Sexual assaults are an unfortunately common occurrence on college campuses. One in five college women will be sexually assaulted at some point during her undergraduate career.
Although this statistic does not necessarily illustrate the actual rate of sexual assaults on UCLA’s campus, it indicates that high levels of such assaults are likely to occur. Indeed, UCLA had the highest rate of sexual assaults in the UC system in 2008, and in 2010, 32 cases of forcible sexual assaults were reported, according to Clery statistics, a federal report on the crime in and around a college campus.
Victims of sexual assaults are often confused and stigmatized, leading to an underreporting of sexual assaults. Ninty-five percent of sexual assaults go unreported, giving a frightening context to our already high number of 32.
In order to properly combat the problem of sexual assaults, schools need a properly-funded counseling service that can provide treatment and work on preventing assaults before they happen. At UCLA, our sexual assault counseling is currently underfunded.
This is a problem. Sexual assaults have long-lasting traumatic effects on victims. Victims of sexual assaults are more likely to become depressed, suicidal and could suffer from post-traumatic stress disorder. All of these consequences affect more than the individuals involved in the assaults.
UCLA already has taken great strides in helping victims of sexual assaults and preventing attacks before they happen. The primary resource for victims of sexual assaults on campus is found at Counseling and Psychological Services, which runs a program called CARE, or Campus Assault Resources & Education.
CARE offers extensive help for student victims of sexual assault, which includes counseling, medical treatment and legal aid.
The program also does a lot of work with prevention, and offers several prevention workshops throughout the year. The workshops teach about alcohol, acquaintance rape, self-defense and relationship violence.
While CARE is already doing a phenomenal job, more could, and should, be done.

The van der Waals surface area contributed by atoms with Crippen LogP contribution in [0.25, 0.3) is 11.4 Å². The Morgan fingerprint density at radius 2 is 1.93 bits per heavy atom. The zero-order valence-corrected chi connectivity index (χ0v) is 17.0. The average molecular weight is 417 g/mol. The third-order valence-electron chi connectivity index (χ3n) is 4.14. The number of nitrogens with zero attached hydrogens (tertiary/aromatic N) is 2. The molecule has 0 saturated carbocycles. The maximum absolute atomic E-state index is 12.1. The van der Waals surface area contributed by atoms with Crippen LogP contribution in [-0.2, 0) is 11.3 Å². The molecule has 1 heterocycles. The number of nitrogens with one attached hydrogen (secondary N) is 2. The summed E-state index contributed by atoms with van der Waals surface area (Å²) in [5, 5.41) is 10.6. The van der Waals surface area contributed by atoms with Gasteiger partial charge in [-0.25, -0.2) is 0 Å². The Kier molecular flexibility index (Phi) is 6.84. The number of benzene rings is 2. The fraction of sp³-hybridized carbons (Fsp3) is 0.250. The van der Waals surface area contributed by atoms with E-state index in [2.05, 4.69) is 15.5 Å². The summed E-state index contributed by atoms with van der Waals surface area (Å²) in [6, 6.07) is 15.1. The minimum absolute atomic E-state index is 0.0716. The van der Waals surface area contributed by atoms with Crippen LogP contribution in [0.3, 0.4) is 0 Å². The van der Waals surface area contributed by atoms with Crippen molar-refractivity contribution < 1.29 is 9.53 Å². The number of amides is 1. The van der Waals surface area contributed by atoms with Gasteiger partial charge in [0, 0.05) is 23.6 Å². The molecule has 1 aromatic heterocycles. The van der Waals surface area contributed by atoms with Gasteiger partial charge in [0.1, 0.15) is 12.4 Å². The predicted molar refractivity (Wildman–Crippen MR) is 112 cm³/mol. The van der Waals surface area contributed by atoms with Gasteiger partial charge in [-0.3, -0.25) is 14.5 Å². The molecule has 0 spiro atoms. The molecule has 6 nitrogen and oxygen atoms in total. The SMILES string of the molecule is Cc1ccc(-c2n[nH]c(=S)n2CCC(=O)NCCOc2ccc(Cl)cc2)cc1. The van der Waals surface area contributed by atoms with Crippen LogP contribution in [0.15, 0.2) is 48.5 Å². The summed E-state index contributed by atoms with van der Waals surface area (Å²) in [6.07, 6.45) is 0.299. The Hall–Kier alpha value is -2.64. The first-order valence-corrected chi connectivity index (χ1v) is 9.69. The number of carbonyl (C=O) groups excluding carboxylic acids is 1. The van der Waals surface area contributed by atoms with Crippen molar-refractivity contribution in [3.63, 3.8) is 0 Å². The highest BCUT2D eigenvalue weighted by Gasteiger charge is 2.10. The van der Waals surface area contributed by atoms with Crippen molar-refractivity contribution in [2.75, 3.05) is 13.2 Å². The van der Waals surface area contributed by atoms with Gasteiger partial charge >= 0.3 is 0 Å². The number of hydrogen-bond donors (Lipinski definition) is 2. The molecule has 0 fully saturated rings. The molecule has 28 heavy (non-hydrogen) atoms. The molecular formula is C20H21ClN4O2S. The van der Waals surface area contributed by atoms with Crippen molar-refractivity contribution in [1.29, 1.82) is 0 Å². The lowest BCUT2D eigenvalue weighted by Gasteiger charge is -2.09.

“There is so much more that I wish we could do,” said Dr. Nicole Green, the CARE program coordinator.
Currently, the program hopes to launch a bystander awareness campaign to educate students about sexual assault prevention. The campaign would teach students to be vigilant and look for signs of potential sexual assaults so that they may intervene and stop attacks before they happen.
As of now, this is all that CARE can plan for, as the program does not receive enough funding to begin new projects.
This should change. UCLA needs to allocate more funds to the counseling services to be used for CARE.
The program’s team is small and makes up fewer than half of the 40 therapists and counselors who work at counseling center. This limited manpower is simply not enough to move beyond current services offered.
CARE was developed in response to the closure of the Center for Women and Men several years ago. Although the program absorbed the center’s duties and expanded services offered to victims of sexual assault,
The counseling center did not receive any additional funding. CARE as a program does not even have an independent source of funding outside of CAPS.
The center is funded almost entirely by student registration fees, and in a small part by the Student Health Insurance Plan and the $15 payments by students without SHIP. In effect, the center, and by extension CARE, is funded entirely by student contributions.
This model of funding does not leave much room for increased revenue, as student registration fees are set by the UC Board of Regents and are difficult to change and increasing the cost of a clinic visit for students could disadvantage students who cannot pay.
The most plausible solution would be to launch a fundraising effort. CAPS and CARE are currently unable to do such fundraising, as they do not have any professional fundraisers on staff and simply do not have any additional time or resources to make a fundraising campaign possible.
UCLA already does massive amounts of fundraising directed at financing scholarships and building projects.
The Dream Fund, financed by the Lincy Foundation, focuses primarily on funding education and health. Each year, UCLA generates millions in fundraised dollars. Either a portion of this fundraising effort should be directed toward CAPS and CARE, or UCLA should hire a professional fundraiser specially to benefit the counseling center, with a significant amount allocated exclusively to the program.
This funding is extremely important. Sexual assaults inflict severe amounts of damage on victims and those related to victims, and the underfunding of the program means that sexual assaults are not being combatted as effectively as they should.
UCLA is lucky to have a program as fantastic as CARE, but the program isn’t getting the care it deserves.